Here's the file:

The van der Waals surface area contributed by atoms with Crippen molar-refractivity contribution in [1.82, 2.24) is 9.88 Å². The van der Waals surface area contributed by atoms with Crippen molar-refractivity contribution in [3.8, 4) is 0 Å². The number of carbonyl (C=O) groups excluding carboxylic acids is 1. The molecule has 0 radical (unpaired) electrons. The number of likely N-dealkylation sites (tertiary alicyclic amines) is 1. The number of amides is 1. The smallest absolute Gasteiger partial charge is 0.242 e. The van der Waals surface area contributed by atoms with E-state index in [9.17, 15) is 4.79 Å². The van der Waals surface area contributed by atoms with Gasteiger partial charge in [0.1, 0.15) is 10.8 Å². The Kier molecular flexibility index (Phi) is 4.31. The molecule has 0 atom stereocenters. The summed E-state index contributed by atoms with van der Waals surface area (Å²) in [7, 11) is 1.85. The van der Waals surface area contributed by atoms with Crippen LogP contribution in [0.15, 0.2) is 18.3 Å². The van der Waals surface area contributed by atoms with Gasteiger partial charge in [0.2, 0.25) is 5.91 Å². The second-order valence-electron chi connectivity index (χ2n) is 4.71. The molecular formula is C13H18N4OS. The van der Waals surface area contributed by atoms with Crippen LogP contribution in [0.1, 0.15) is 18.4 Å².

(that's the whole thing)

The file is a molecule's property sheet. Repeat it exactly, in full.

The van der Waals surface area contributed by atoms with Crippen molar-refractivity contribution in [1.82, 2.24) is 9.88 Å². The van der Waals surface area contributed by atoms with Crippen molar-refractivity contribution in [3.8, 4) is 0 Å². The number of carbonyl (C=O) groups excluding carboxylic acids is 1. The molecule has 0 radical (unpaired) electrons. The number of likely N-dealkylation sites (tertiary alicyclic amines) is 1. The number of amides is 1. The smallest absolute Gasteiger partial charge is 0.242 e. The van der Waals surface area contributed by atoms with E-state index in [9.17, 15) is 4.79 Å². The van der Waals surface area contributed by atoms with Gasteiger partial charge in [0.1, 0.15) is 10.8 Å². The Kier molecular flexibility index (Phi) is 4.31. The molecule has 0 atom stereocenters. The summed E-state index contributed by atoms with van der Waals surface area (Å²) in [7, 11) is 1.85. The van der Waals surface area contributed by atoms with Crippen LogP contribution in [0.15, 0.2) is 18.3 Å². The van der Waals surface area contributed by atoms with Gasteiger partial charge in [0.2, 0.25) is 5.91 Å². The second-order valence-electron chi connectivity index (χ2n) is 4.71. The molecular formula is C13H18N4OS. The van der Waals surface area contributed by atoms with Crippen LogP contribution in [0.1, 0.15) is 18.4 Å².